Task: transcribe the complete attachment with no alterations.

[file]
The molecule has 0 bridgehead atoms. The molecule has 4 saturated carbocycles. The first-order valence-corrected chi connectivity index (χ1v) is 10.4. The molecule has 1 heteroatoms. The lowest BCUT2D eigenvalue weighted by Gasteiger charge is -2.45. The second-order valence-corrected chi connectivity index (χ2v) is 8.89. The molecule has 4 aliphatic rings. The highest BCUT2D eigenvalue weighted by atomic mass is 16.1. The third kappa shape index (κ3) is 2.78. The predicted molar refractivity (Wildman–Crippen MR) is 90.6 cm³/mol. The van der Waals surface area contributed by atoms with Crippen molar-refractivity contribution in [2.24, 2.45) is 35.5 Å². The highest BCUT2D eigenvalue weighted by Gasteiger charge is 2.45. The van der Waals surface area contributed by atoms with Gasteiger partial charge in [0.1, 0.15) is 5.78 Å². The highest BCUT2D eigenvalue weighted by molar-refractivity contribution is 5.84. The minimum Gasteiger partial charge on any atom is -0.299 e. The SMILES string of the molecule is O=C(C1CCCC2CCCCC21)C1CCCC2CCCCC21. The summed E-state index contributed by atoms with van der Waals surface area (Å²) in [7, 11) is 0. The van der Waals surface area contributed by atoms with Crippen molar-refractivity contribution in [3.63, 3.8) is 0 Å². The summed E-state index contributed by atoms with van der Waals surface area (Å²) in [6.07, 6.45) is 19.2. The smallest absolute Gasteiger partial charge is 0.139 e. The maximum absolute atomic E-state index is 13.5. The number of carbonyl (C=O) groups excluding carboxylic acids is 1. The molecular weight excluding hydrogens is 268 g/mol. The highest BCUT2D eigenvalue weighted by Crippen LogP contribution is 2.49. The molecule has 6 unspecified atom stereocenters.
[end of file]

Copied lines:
The molecule has 0 bridgehead atoms. The molecule has 4 saturated carbocycles. The first-order valence-corrected chi connectivity index (χ1v) is 10.4. The molecule has 1 heteroatoms. The lowest BCUT2D eigenvalue weighted by Gasteiger charge is -2.45. The second-order valence-corrected chi connectivity index (χ2v) is 8.89. The molecule has 4 aliphatic rings. The highest BCUT2D eigenvalue weighted by atomic mass is 16.1. The third kappa shape index (κ3) is 2.78. The predicted molar refractivity (Wildman–Crippen MR) is 90.6 cm³/mol. The van der Waals surface area contributed by atoms with Crippen molar-refractivity contribution in [2.24, 2.45) is 35.5 Å². The highest BCUT2D eigenvalue weighted by Gasteiger charge is 2.45. The van der Waals surface area contributed by atoms with Gasteiger partial charge in [0.1, 0.15) is 5.78 Å². The highest BCUT2D eigenvalue weighted by molar-refractivity contribution is 5.84. The minimum Gasteiger partial charge on any atom is -0.299 e. The SMILES string of the molecule is O=C(C1CCCC2CCCCC21)C1CCCC2CCCCC21. The summed E-state index contributed by atoms with van der Waals surface area (Å²) in [7, 11) is 0. The van der Waals surface area contributed by atoms with Crippen molar-refractivity contribution in [3.63, 3.8) is 0 Å². The summed E-state index contributed by atoms with van der Waals surface area (Å²) in [6.07, 6.45) is 19.2. The smallest absolute Gasteiger partial charge is 0.139 e. The maximum absolute atomic E-state index is 13.5. The number of carbonyl (C=O) groups excluding carboxylic acids is 1. The molecular weight excluding hydrogens is 268 g/mol. The highest BCUT2D eigenvalue weighted by Crippen LogP contribution is 2.49. The molecule has 6 unspecified atom stereocenters.